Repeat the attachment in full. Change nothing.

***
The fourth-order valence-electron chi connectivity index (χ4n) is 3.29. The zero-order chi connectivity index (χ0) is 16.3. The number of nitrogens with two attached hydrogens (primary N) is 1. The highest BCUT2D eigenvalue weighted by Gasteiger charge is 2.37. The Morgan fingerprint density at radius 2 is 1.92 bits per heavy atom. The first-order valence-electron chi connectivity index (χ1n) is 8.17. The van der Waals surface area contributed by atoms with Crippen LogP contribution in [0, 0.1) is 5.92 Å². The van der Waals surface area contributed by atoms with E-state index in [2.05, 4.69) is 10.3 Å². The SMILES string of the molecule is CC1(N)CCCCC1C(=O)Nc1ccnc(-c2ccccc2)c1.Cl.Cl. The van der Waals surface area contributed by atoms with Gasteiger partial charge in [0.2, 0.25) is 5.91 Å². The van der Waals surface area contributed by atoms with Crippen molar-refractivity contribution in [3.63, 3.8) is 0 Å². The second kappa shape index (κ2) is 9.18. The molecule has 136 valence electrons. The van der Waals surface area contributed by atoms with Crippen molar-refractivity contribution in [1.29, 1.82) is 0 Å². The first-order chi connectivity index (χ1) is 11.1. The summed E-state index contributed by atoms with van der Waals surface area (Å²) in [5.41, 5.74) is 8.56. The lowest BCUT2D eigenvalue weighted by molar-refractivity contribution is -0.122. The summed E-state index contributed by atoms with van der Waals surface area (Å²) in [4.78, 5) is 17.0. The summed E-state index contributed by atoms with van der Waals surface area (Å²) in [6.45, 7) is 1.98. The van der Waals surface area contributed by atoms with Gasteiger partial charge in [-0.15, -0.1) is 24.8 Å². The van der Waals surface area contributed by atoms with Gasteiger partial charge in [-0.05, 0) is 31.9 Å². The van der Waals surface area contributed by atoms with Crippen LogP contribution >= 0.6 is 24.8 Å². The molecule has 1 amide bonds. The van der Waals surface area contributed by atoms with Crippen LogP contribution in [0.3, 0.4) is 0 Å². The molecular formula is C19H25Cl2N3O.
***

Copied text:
The fourth-order valence-electron chi connectivity index (χ4n) is 3.29. The zero-order chi connectivity index (χ0) is 16.3. The number of nitrogens with two attached hydrogens (primary N) is 1. The highest BCUT2D eigenvalue weighted by Gasteiger charge is 2.37. The Morgan fingerprint density at radius 2 is 1.92 bits per heavy atom. The first-order valence-electron chi connectivity index (χ1n) is 8.17. The van der Waals surface area contributed by atoms with Crippen LogP contribution in [0, 0.1) is 5.92 Å². The van der Waals surface area contributed by atoms with E-state index in [2.05, 4.69) is 10.3 Å². The SMILES string of the molecule is CC1(N)CCCCC1C(=O)Nc1ccnc(-c2ccccc2)c1.Cl.Cl. The van der Waals surface area contributed by atoms with Gasteiger partial charge in [0.2, 0.25) is 5.91 Å². The van der Waals surface area contributed by atoms with Crippen molar-refractivity contribution in [3.63, 3.8) is 0 Å². The second kappa shape index (κ2) is 9.18. The molecule has 136 valence electrons. The van der Waals surface area contributed by atoms with Crippen molar-refractivity contribution in [1.29, 1.82) is 0 Å². The first-order chi connectivity index (χ1) is 11.1. The summed E-state index contributed by atoms with van der Waals surface area (Å²) in [5.41, 5.74) is 8.56. The lowest BCUT2D eigenvalue weighted by molar-refractivity contribution is -0.122. The summed E-state index contributed by atoms with van der Waals surface area (Å²) in [4.78, 5) is 17.0. The summed E-state index contributed by atoms with van der Waals surface area (Å²) in [6.45, 7) is 1.98. The van der Waals surface area contributed by atoms with Gasteiger partial charge in [-0.15, -0.1) is 24.8 Å². The van der Waals surface area contributed by atoms with Gasteiger partial charge in [-0.05, 0) is 31.9 Å². The van der Waals surface area contributed by atoms with Crippen LogP contribution >= 0.6 is 24.8 Å². The molecule has 1 amide bonds. The van der Waals surface area contributed by atoms with Crippen LogP contribution in [0.3, 0.4) is 0 Å². The molecular formula is C19H25Cl2N3O.